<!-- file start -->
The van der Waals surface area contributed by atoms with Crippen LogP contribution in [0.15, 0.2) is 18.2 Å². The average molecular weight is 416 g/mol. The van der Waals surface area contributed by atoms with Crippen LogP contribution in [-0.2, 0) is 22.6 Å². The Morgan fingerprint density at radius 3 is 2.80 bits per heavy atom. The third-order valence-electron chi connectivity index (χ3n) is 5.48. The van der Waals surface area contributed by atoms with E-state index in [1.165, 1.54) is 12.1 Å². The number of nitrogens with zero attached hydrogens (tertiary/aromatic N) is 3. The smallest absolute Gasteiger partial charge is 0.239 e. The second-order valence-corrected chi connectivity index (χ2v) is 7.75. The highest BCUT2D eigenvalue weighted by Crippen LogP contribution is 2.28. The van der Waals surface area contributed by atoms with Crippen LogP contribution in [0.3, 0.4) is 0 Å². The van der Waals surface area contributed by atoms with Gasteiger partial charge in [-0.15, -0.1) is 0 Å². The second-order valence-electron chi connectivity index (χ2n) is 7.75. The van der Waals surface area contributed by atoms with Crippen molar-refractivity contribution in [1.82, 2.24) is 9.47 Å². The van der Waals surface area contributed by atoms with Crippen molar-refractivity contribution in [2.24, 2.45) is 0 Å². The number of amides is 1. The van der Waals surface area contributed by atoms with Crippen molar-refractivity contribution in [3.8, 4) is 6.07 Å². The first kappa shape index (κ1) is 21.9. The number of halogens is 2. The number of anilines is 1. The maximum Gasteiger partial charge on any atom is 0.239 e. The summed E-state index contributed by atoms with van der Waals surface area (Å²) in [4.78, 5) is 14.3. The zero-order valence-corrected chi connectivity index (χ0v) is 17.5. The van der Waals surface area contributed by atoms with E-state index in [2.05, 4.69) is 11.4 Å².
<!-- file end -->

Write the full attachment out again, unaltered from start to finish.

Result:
The van der Waals surface area contributed by atoms with Crippen LogP contribution in [0.15, 0.2) is 18.2 Å². The average molecular weight is 416 g/mol. The van der Waals surface area contributed by atoms with Crippen LogP contribution in [-0.2, 0) is 22.6 Å². The Morgan fingerprint density at radius 3 is 2.80 bits per heavy atom. The third-order valence-electron chi connectivity index (χ3n) is 5.48. The van der Waals surface area contributed by atoms with E-state index in [1.165, 1.54) is 12.1 Å². The number of nitrogens with zero attached hydrogens (tertiary/aromatic N) is 3. The smallest absolute Gasteiger partial charge is 0.239 e. The second-order valence-corrected chi connectivity index (χ2v) is 7.75. The highest BCUT2D eigenvalue weighted by Crippen LogP contribution is 2.28. The van der Waals surface area contributed by atoms with Crippen LogP contribution in [0.3, 0.4) is 0 Å². The van der Waals surface area contributed by atoms with Gasteiger partial charge in [-0.15, -0.1) is 0 Å². The second-order valence-electron chi connectivity index (χ2n) is 7.75. The van der Waals surface area contributed by atoms with Crippen molar-refractivity contribution in [1.82, 2.24) is 9.47 Å². The van der Waals surface area contributed by atoms with Crippen molar-refractivity contribution in [2.24, 2.45) is 0 Å². The number of amides is 1. The van der Waals surface area contributed by atoms with Crippen molar-refractivity contribution in [3.8, 4) is 6.07 Å². The first kappa shape index (κ1) is 21.9. The number of halogens is 2. The number of anilines is 1. The maximum Gasteiger partial charge on any atom is 0.239 e. The summed E-state index contributed by atoms with van der Waals surface area (Å²) in [4.78, 5) is 14.3. The zero-order valence-corrected chi connectivity index (χ0v) is 17.5. The van der Waals surface area contributed by atoms with E-state index in [2.05, 4.69) is 11.4 Å².